Story Highlights• Aide: Draft narrows troops' role to fighting al Qaeda, training Iraqi forces
• Measure calls for removal of combat troops from Iraq by 2008
• It could spark constitutional fight between Congress, White House
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WASHINGTON (CNN) -- Senate Democrats will pursue a resolution aimed at limiting the role of U.S. forces in Iraq and removing combat troops there by March 2008, a senior Democratic aide familiar with the proposal said Friday.
The measure seeks to replace the 2002 congressional authorization for military action in Iraq with a more narrowly defined mission, which could set off a constitutional power struggle between Congress and the White House over President Bush's authority as commander in chief of the nation's military.
The White House has made it clear that it would oppose any move to rewrite Congress' 2002 authorization.
New language of a draft resolution sponsored by Democratic Sens. Joe Biden of Delaware and Carl Levin of Michigan would narrow and specify the role of U.S. forces to include fighting al Qaeda terrorists, training Iraqi forces and helping Iraq defend its borders, the senior aide told CNN.
Combat troops that are no longer needed for these more limited operations would be removed from Iraq by March 2008 under the resolution, the aide said.
Whether Congress can impose such restriction will draw robust debate. Constitutional scholars disagree on whether Congress can dictate to a president when and how he can deploy troops or whether that would impinge on the president's authority as commander in chief.
Democratic leaders are expected to discuss how to proceed at a caucus meeting early next week, aides said.
Biden, chairman of the Senate Foreign Relations Committee and a 2008 Democratic presidential candidate, first floated the idea of revising the Iraq war authorization, which passed the Senate by a bipartisan vote of 77 to 23 in October 2002. The concept has drawn support from Levin, chairman of the Senate Armed Services Committee.
When the resolution came to a vote in 2002, Biden supported it; Levin voted no.
Democratic aide: 2002 resolution not 'relevant'
The senior Democratic aide said the reason for repealing the original language is that it is no longer "relevant" to present circumstances in Iraq because "the condition that prevailed when the president was given the authority to invade in 2002 no longer exists."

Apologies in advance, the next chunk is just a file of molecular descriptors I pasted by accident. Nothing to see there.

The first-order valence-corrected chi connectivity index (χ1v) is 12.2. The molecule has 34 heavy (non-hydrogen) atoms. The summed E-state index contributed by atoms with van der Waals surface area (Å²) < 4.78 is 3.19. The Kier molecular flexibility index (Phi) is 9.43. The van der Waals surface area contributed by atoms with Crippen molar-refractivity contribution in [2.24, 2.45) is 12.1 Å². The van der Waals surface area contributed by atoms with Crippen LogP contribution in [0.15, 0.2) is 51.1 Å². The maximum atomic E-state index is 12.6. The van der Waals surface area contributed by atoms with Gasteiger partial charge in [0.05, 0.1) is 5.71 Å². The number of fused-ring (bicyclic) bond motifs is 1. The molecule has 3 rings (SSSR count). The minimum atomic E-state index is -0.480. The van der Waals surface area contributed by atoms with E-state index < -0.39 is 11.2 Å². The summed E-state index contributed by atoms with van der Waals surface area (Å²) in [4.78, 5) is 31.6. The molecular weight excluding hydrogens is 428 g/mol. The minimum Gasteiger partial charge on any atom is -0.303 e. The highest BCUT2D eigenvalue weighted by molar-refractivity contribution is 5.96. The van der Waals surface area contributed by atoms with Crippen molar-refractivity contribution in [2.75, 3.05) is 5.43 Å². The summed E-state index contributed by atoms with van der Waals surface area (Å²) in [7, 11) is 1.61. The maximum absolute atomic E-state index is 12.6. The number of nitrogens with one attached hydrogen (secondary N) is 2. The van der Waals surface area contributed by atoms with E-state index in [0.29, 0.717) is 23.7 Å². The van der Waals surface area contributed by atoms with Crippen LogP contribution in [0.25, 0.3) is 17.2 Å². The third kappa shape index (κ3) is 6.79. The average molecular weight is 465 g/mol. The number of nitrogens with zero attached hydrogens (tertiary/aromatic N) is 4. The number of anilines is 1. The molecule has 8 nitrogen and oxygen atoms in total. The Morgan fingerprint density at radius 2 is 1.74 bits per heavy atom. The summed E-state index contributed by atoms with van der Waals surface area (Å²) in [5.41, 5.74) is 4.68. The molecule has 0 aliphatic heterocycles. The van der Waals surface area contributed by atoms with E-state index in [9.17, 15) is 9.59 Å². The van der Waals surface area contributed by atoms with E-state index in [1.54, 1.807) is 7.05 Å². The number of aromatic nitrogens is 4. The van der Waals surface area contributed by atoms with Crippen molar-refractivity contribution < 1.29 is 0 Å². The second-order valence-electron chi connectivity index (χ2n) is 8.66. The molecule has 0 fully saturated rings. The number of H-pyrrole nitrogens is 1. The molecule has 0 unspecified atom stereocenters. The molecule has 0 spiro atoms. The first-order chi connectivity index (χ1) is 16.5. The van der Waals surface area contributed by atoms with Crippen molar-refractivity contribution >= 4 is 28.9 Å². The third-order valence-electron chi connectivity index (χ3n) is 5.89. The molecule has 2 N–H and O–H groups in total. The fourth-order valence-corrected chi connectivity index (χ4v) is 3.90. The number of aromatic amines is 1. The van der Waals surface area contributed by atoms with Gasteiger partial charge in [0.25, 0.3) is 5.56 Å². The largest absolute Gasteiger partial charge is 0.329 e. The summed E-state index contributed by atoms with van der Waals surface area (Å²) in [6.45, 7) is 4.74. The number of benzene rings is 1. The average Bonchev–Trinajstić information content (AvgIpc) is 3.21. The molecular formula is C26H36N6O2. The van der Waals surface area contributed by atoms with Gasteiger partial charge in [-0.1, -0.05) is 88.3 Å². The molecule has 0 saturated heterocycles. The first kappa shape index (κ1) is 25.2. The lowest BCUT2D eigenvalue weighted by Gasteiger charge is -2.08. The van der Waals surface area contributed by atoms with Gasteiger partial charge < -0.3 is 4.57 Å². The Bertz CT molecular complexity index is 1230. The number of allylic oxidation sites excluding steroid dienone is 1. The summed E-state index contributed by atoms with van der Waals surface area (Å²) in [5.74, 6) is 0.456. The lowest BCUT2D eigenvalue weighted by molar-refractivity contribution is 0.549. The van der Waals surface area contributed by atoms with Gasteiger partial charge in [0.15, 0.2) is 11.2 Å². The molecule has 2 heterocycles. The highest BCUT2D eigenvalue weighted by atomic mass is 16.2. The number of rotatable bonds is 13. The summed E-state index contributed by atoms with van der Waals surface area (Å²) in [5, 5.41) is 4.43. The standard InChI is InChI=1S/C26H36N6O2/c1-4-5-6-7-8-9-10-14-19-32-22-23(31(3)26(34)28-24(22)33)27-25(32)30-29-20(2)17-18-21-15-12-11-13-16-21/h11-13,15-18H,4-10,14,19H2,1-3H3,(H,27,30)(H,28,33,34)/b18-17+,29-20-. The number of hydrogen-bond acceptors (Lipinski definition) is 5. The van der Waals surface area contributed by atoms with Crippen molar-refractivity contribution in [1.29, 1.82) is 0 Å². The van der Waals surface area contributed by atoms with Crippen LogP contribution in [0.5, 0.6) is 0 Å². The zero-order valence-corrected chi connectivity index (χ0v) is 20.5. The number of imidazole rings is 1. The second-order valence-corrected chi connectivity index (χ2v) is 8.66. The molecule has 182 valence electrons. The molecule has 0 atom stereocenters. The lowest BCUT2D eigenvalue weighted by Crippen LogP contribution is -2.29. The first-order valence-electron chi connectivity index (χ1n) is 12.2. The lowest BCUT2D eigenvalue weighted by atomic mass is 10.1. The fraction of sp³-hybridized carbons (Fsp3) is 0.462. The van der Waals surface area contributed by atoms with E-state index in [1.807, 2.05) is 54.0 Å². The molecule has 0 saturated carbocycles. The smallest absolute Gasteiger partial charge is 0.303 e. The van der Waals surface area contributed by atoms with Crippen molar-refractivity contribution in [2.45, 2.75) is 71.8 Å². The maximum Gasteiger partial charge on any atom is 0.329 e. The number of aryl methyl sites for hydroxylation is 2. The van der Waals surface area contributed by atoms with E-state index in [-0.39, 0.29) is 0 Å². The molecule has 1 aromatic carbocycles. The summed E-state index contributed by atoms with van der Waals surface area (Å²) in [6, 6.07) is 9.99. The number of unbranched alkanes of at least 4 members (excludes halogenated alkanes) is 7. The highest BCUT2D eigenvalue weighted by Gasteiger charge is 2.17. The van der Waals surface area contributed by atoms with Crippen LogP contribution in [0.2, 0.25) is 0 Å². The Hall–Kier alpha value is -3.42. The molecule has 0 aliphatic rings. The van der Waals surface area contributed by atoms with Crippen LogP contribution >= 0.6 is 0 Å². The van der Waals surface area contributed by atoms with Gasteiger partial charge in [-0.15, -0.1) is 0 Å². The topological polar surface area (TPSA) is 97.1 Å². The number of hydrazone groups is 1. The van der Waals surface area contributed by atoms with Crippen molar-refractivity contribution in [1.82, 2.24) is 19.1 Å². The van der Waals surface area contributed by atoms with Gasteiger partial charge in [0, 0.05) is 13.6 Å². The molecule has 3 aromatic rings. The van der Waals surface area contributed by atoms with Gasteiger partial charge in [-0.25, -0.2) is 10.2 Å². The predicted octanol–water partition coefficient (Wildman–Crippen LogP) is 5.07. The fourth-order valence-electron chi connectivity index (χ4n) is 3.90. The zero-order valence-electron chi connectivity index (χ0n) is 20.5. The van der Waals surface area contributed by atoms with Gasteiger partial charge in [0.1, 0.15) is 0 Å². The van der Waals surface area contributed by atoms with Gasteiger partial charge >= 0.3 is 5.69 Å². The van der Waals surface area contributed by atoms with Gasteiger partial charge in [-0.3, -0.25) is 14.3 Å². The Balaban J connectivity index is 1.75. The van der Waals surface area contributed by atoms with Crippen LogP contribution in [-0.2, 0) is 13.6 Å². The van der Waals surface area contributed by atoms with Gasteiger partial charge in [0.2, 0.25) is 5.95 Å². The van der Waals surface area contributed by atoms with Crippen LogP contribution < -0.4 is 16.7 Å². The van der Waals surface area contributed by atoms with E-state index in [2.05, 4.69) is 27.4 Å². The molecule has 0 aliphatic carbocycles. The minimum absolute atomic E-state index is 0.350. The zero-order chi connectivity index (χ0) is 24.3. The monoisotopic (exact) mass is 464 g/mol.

But White House spokesman Tony Fratto disagreed, citing language in the resolution giving Bush the authority to use U.S. troops to enforce U.N. Security Council resolutions concerning Iraq that are still operative.
"The president said this isn't the fight we entered in Iraq, but it's the fight we're in," Fratto told reporters Friday. "We went in as a multinational force under U.N. authorization to take military action in Iraq. We were there as an occupying force, and now we're there at the invitation of the sovereign, elected government of Iraq."
He added, "I'm not sure if the Democrats are contemplating that the United States should not enforce U.N. Security Council resolutions. If that's something that they're contemplating, I think that would be interesting to some people, to say the least."
Democratic aides concede that at this point, it is unlikely that the Biden-Levin language would muster the 60 votes needed to proceed to a vote under Senate rules. For that to happen, at least 10 Republicans would likely have to support the measure, given that Sen. Joe Lieberman, a Connecticut independent who caucuses with the Democrats, has been a staunch supporter of Bush's Iraq policy.
On February 17, a House resolution opposing Bush's plan to increase U.S. forces by 21,500 in Baghdad and Anbar province was thwarted in the Senate when it garnered only 56 votes, with the support of just seven Republicans. (Read why the resolution failed)
However, a senior Democratic aide told CNN that "something that looks impossible today may look possible in two weeks or two months."
Democratic leadership sources said no decision has been made on when the resolution might be introduced, nor has a decision been made on whether to move it through the Senate as a free-standing measure or attach it to other upcoming legislation, such as a supplemental spending bill or a measure implementing the 9/11 commission recommendations.
CNN's Andrea Koppel and John Roberts contributed to this report.
Sen. Carl Levin said he said he would try to seek to revise the authorization that Congress passed in 2002 for Bush to wage war in Iraq.
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